The study also found that once the buck’s skull or pedicle is injured, any following antler growth re-aggravates the injury resulting in a lifetime of abnormal antlers.

“The vast majority of the deer we looked at were malformed on one side because of a damaged pedicle, not genetics,” Ditchkoff said. “We believe most of the damaged pedicles came during the shedding process but how we really aren’t sure.

“All these hunters are watching these TV shows, and they are being told that deer with a spike on one side is a management cull. Their first thought is that they need to get that deer out of their herd. A spike on one side is usually not genetics-related. A buck can’t pass an injury on to its offspring.

“A lot of hunters believe that they are improving their herd when in actuality they have hurt it.”

Removing “cull bucks” from a herd as a management tool has been hotly debated and practiced by hunters for many years. Many hunters believe any abnormality from one side of a rack to the other must be caused by genetics, but that doesn’t make good sense, Karns says. He says there are not separate genetic codes for each side of the rack, thus most deer antlers are fairly symmetrical.

Ditchkoff says he has long suspected that any great variance in a deer’s rack from one side to the other must be caused by an injury, not genetics. Karns said he and Ditchkoff decided to investigate Ditchkoff’s theory while he was at Auburn University pursuing a doctorate in wildlife sciences

The goal of the study, Karns said, was to determine if malformed antlers on just one side of a buck’s head could be traced back to an injury rather than genetics.

He said ongoing research shows it is extremely difficult or even impossible for hunters and landowners to change the genetics in a non-captive herd by removing certain bucks.

Chuck Sykes, director of Wildlife and Freshwater Fisheries, is a wildlife manager and white-tailed deer biologist. He has managed deer-hunting land for individuals across Georgia, Alabama and the country for decades. He has long been an opponent to culling bucks because he doesn’t believe most hunters are able to identify what is truly a cull buck.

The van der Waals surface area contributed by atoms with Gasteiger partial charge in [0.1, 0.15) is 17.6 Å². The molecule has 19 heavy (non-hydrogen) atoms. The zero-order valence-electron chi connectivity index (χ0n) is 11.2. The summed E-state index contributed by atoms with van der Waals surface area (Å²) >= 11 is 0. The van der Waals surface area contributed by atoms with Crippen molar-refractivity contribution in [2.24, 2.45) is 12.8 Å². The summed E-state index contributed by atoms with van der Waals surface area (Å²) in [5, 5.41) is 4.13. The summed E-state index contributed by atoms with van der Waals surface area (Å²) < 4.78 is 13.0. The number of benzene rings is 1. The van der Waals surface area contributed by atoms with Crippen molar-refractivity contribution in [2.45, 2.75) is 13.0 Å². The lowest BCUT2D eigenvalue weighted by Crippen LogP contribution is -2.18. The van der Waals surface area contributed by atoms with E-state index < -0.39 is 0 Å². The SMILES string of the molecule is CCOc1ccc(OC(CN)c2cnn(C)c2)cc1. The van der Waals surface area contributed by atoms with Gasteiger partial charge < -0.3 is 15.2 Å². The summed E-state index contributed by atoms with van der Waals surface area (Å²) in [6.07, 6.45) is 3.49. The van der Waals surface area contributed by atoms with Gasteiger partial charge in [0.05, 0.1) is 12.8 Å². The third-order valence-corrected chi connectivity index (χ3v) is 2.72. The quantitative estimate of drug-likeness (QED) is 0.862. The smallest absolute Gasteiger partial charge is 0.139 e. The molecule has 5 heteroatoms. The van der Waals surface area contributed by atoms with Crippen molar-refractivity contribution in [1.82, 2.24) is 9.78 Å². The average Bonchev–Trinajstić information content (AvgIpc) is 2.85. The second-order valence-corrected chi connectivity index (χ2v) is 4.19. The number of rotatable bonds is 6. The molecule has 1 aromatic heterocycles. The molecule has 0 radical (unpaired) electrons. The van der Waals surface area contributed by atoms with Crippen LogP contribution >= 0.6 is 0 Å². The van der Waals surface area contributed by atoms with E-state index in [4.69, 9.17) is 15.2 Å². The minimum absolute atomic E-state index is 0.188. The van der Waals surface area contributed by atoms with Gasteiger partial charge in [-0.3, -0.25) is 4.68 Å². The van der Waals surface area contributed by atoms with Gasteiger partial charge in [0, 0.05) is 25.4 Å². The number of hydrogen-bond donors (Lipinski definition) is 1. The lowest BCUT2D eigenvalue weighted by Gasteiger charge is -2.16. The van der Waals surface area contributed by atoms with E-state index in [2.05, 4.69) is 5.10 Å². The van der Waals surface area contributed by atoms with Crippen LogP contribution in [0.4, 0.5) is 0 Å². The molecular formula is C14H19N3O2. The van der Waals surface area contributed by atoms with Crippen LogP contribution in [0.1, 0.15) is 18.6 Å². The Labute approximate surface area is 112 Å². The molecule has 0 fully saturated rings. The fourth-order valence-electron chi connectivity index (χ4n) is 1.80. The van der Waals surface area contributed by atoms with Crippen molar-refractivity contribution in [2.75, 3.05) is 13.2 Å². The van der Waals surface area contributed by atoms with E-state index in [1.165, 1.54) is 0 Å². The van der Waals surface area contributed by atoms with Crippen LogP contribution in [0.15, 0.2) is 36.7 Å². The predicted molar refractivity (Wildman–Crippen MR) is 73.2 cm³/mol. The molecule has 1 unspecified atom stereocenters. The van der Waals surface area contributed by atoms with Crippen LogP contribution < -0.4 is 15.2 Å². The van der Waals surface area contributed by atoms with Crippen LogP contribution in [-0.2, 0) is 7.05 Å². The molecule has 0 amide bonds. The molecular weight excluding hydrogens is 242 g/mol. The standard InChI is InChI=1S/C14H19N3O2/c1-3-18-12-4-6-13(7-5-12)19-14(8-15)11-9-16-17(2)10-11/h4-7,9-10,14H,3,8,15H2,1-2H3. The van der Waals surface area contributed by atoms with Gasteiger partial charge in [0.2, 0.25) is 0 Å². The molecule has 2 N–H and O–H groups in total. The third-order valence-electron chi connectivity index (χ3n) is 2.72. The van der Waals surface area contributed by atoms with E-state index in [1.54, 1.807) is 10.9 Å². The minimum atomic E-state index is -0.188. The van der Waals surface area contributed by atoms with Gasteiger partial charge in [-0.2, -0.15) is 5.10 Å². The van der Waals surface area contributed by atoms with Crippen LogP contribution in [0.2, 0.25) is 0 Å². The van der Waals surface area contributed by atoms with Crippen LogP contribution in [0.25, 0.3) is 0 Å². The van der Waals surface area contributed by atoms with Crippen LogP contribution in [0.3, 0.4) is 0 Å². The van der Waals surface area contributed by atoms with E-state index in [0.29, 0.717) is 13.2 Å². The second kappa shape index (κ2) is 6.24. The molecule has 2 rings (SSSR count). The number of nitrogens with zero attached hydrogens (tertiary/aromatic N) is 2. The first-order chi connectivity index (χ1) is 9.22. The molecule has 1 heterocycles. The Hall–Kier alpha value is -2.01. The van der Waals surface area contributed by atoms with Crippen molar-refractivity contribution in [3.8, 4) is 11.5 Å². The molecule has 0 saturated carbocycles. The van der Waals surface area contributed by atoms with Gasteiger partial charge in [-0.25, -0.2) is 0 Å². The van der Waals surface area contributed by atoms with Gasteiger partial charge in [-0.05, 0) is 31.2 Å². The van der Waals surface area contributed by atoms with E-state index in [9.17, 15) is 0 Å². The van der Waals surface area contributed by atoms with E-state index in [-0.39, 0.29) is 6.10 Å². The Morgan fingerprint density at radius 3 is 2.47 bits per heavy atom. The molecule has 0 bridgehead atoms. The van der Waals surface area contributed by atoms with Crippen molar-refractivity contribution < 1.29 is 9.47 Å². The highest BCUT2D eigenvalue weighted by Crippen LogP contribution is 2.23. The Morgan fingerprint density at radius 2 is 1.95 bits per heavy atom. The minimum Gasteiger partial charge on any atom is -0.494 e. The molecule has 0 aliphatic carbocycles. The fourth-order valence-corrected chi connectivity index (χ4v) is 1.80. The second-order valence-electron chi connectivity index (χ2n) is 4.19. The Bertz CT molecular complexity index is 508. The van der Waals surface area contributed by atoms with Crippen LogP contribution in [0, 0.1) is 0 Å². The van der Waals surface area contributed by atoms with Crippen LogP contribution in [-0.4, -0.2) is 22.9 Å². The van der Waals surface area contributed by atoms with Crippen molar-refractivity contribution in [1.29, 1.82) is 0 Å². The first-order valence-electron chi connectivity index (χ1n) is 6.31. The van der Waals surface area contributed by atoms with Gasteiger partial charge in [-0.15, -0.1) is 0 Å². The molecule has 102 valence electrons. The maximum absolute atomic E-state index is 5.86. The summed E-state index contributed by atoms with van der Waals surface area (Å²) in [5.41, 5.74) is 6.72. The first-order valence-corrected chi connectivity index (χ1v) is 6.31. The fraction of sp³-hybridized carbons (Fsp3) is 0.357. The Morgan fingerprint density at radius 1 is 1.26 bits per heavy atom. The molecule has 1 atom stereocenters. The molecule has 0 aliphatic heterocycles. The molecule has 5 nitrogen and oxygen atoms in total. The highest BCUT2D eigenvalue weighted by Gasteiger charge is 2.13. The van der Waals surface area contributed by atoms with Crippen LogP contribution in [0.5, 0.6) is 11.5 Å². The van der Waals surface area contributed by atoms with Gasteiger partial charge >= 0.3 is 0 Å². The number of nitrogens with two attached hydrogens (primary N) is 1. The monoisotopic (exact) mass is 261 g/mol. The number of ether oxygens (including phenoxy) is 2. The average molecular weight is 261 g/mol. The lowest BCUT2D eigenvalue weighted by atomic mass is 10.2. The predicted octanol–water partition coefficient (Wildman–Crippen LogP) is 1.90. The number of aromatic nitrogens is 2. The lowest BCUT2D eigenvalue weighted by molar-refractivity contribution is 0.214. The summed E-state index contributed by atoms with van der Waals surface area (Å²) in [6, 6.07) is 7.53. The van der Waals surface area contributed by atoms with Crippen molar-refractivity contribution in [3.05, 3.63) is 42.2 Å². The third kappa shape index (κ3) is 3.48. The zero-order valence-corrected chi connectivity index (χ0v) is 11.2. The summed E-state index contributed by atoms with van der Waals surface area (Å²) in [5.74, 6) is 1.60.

“Thank goodness research has finally backed up what on-the-ground experience showed,” he said of the university study.

“I think most hunters use the term cull as an excuse to shoot something. In my opinion a cull buck is a buck of a certain age that you no longer want in your herd. Culling shouldn’t be based on antler characteristics.

“Some places you have 6-point bucks that are 3 or more years old that hunters are letting walk, and then they want to shoot something for a cull that has 4 points on one side and a spike on the other.

“A lot of it can be traced back to these TV shows that push shooting cull bucks. You get a hunter who goes a three-day stretch without seeing a buck to kill, so he kills a buck and says, ‘It was a cull buck, so I took him.’”

Sykes has an opinion on why we see spikes-on-one-side bucks, but he stressed it was only an opinion. He believes when there is late rutting activity, the antlers are starting to loosen but aren’t quite ready to shed when those bucks are still fighting with other bucks. An antler could be knocked off, taking part of the pedicle with it.

Sykes says his recommendation to hunters is that if you can’t accurately gauge the age of a buck and see that it will never be better than a 4-point or 6-point, let it walk.

“Let’s be honest here,” he said. “Landowners need all the able-bodied males they can get. In Texas somewhere where they have a good bucks-to-doe ratio it might be different, but here they shouldn’t be culling any bucks in my opinion.

“They should be shooting a 5-year-old spike instead of 3-year-old 10-points. If they don’t understand facts, they aren’t ready to make right decision. A hunter is hurting himself instead of helping.

“They need to understand that a doe has just as much or more to do with producing a quality offspring. The best thing most hunters need to do is to stop worrying about culls and worry about habitat.”